Orphans of Petrarch: Poetry and Theory in the Spanish Renaissance

Portada
University of California Press, Jan 1, 1994 - 297 páginas
In Spain as elsewhere, Renaissance poets transformed the lyric tradition by using Petrarch as a source of poetic renewal. But political unity and military hegemony, coupled with a sense of cultural inferiority and an obsession with ethnic purity, made Spain different. Drawing on modern critical theory, Ignacio Navarrete offers a new exposition of the development of Spanish Renaissance poetics. Grounded in both philology and cultural theory, Orphans of Petrarch is the first book to integrate the "Spanish difference" into an understanding of Renaissance lyric as a European phenomenon. In Spain as elsewhere, Renaissance poets transformed the lyric tradition by using Petrarch as a source of poetic renewal. But political unity and military hegemony, coupled with a sense of cultural inferiority and an obsession with ethnic purity, made Spain different. Drawing on modern critical theory, Ignacio Navarrete offers a new exposition of the development of Spanish Renaissance poetics. Grounded in both philology and cultural theory, Orphans of Petrarch is the first book to integrate the "Spanish difference" into an understanding of Renaissance lyric as a European phenomenon.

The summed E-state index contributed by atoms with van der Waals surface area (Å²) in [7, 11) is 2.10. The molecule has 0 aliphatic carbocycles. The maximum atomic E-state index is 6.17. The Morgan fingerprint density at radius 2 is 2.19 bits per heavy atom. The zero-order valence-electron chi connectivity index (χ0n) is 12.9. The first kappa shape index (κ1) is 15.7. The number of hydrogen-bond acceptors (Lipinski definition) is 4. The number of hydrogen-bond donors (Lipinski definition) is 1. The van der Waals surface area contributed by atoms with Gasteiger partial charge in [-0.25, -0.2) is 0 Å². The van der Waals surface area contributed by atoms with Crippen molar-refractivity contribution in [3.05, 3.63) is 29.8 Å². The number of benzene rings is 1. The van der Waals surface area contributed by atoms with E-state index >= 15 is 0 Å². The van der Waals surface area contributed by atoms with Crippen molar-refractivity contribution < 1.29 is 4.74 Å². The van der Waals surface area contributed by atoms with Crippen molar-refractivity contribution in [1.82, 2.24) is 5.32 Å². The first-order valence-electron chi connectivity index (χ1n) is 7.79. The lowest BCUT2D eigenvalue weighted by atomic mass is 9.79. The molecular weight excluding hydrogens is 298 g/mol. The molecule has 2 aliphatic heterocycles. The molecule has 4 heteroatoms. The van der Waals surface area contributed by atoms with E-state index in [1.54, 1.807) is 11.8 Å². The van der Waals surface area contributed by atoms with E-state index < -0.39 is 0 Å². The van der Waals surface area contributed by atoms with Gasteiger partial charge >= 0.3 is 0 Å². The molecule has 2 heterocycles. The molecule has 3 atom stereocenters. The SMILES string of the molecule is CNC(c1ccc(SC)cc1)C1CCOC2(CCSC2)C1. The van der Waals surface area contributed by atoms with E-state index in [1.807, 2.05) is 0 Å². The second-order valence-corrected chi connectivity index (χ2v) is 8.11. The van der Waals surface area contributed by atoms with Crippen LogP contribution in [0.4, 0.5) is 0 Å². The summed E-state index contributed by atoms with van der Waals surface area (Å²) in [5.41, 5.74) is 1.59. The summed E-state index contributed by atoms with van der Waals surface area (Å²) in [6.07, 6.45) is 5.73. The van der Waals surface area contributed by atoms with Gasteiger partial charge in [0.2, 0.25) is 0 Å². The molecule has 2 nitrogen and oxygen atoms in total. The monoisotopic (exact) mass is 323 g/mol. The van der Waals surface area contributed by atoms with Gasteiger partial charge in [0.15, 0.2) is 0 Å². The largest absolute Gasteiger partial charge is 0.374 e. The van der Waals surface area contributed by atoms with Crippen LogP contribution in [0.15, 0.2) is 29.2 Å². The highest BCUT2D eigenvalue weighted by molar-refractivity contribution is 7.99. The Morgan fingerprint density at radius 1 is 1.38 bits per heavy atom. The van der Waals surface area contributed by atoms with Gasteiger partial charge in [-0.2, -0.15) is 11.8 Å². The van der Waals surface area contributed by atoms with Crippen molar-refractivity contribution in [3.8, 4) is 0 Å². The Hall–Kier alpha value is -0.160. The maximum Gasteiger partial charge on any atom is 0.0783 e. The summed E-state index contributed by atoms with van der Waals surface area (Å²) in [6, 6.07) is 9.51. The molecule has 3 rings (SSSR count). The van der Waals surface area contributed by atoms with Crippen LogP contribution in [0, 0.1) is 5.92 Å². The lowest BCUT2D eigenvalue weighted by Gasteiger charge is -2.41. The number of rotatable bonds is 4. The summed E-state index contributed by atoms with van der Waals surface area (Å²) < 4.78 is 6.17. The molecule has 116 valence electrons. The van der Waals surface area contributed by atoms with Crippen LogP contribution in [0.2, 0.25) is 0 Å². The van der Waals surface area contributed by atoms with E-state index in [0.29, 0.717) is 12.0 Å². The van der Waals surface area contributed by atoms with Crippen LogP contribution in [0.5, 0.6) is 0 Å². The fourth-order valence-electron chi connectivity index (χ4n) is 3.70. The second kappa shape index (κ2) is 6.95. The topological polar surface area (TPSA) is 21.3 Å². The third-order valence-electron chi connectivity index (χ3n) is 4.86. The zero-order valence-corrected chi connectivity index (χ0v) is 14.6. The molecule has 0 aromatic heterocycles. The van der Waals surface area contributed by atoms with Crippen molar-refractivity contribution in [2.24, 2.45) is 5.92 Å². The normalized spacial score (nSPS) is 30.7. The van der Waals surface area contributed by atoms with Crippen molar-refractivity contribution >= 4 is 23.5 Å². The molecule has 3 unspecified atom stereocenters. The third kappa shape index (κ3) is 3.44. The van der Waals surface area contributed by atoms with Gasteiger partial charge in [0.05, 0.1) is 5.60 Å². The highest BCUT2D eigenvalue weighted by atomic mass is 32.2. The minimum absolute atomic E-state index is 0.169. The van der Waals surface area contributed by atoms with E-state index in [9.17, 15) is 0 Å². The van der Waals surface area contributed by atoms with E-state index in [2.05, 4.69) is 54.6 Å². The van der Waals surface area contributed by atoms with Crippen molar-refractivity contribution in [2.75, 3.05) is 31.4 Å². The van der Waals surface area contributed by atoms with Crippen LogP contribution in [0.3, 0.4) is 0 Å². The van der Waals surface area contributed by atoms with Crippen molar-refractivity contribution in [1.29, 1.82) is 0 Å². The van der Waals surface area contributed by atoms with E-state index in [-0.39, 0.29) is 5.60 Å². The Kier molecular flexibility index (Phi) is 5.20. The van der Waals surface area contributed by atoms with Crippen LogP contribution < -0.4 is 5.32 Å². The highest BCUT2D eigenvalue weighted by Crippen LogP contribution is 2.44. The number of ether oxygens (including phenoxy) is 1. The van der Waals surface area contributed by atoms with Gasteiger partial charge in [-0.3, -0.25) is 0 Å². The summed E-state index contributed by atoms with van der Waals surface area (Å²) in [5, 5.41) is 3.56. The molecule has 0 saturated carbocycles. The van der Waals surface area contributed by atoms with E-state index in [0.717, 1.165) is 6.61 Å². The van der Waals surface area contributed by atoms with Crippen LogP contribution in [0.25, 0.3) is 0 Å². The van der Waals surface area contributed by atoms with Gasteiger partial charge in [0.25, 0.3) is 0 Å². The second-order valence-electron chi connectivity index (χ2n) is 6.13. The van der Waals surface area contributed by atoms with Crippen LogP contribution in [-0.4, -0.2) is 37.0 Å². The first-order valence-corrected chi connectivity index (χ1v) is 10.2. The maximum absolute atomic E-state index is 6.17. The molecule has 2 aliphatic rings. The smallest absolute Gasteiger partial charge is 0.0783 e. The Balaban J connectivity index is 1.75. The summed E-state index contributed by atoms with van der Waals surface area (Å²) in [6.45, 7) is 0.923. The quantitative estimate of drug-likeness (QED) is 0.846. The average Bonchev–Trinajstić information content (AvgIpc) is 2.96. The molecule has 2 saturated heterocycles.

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Contenido

Poetic Theory in the Reign of Charles
38
Boscan Garcilaso and the Codes of Erotic Poetry
73
Herrera and the Return to Style
126
of Herrera
168
Gongora Quevedo and the End of Petrarchism
190

Términos y frases comunes

Acerca del autor (1994)

Ignacio Navarrete is Assistant Professor of Spanish at the University of California, Berkeley.